Introducing Caicos The Perfect HTPC Card? Probably
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  • lukechip - Thursday, April 07, 2011 - link

    In the April 2011 Video Card MSRP list, you've omitted the Radeon HD 6950 2GB. Given that this was the first 6950, and in my mind, the 'real' 6950, why is it not listed ? Reply
  • Ryan Smith - Thursday, April 07, 2011 - link

    The MSRP list isn't mean to be a definitive list of every card at every price point; but still, that was a rather silly omission. I've since added it. Reply
  • ImSpartacus - Thursday, April 07, 2011 - link

    Also missed the GTX 590, but I understand that the purpose of the chart was to show the 6450's position, not to be completely and ultimately definitive. Reply
  • Ryan Smith - Thursday, April 07, 2011 - link

    No, that would be because I'm an idiot.

    The chart was taken from the GTX 550 Ti article, which predated the 590 (which is why it's not there).
    Reply
  • GeorgeH - Thursday, April 07, 2011 - link

    This might be a great HTPC card for an existing box, but unless AMD has seriously screwed up I can't see this card being terribly attractive for much of anything once Llano ships. Reply
  • ImSpartacus - Thursday, April 07, 2011 - link

    I would've liked to see some discussion on that topic. Llano will probably be pitiful on the CPU end, but if they can cram a strong GPU into the product, these $50 GPUs will eventually become extinct. Reply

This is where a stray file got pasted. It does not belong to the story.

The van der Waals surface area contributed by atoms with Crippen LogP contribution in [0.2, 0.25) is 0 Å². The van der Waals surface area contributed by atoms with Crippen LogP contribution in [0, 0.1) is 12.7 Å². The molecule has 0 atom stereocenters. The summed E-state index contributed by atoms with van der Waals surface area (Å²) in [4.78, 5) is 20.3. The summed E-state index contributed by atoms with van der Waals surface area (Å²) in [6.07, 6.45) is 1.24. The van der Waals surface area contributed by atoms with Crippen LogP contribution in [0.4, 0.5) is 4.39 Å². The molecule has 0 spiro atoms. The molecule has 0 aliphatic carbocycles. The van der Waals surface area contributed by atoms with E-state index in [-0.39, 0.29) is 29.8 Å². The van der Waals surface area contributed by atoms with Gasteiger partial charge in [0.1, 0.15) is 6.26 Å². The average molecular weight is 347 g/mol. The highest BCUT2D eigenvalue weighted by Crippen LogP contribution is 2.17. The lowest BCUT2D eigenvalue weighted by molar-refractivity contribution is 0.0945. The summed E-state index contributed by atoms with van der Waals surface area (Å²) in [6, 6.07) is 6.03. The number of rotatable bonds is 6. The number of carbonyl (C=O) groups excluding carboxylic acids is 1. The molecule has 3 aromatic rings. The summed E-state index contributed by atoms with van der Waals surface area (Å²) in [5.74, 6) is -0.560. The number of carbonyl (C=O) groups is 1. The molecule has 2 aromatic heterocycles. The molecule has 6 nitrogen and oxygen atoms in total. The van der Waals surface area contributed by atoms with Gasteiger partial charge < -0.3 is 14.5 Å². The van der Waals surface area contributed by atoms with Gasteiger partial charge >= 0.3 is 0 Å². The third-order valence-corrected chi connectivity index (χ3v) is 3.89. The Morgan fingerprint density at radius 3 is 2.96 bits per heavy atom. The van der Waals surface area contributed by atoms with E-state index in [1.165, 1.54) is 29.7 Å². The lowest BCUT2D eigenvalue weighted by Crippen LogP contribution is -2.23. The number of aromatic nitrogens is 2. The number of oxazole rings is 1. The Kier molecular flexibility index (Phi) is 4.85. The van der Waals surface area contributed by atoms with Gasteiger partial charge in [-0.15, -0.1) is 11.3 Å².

• starfalcon - Thursday, April 07, 2011 - link

    I suppose with Llano and Ivy Bridge, discrete graphics for HTPC use will essentially be extinct.
    For gaming I wonder if they will be willing to release any low end graphics that can be beaten by IGPs, if not, then I wonder what the lowest end cards they will release will be.
    Reply
  • vol7ron - Thursday, April 07, 2011 - link

    I agree, unless they will be used in other ways. I'm not sure what max resolution IGPs can support. Also, I'm sure if you use the HTPC as more of a PC than HT, you will probably need the additional parallel processing (or dedicated GPU).

    All-in-all these cards remind me of dedicated cards from the 90s :)
    Reply
  • starfalcon - Friday, April 08, 2011 - link

    I know IGPs can do 2560x1600.
    With Sandy Bridge I think it only can do it with display port but besides that 1920x1200 with HDMI/DVI. Shouldn't be a problem.
    What will you need the additional parallel processing for?
    Or dedicated GPU?
    Sandy Bridge supports quick sync and Llano should have lots of processing capabilities, Ivy Bridge should have more and more stuff also.
    Reply
  • vol7ron - Sunday, April 10, 2011 - link

    Say you're playing a game, want to put it on pause and watch some TV, or have multiple display setups and want to watch TV while playing a game. Add a DVR capture card and you'll be need more CPU and GPU processing.

    I'm just not sure how great the performance would be. Especially assuming you wanted to attach this to a 46"+ display. It might be "capable", but we all know that word is very misleading and quality is hard define when you don't see it with your own eyes.
    Reply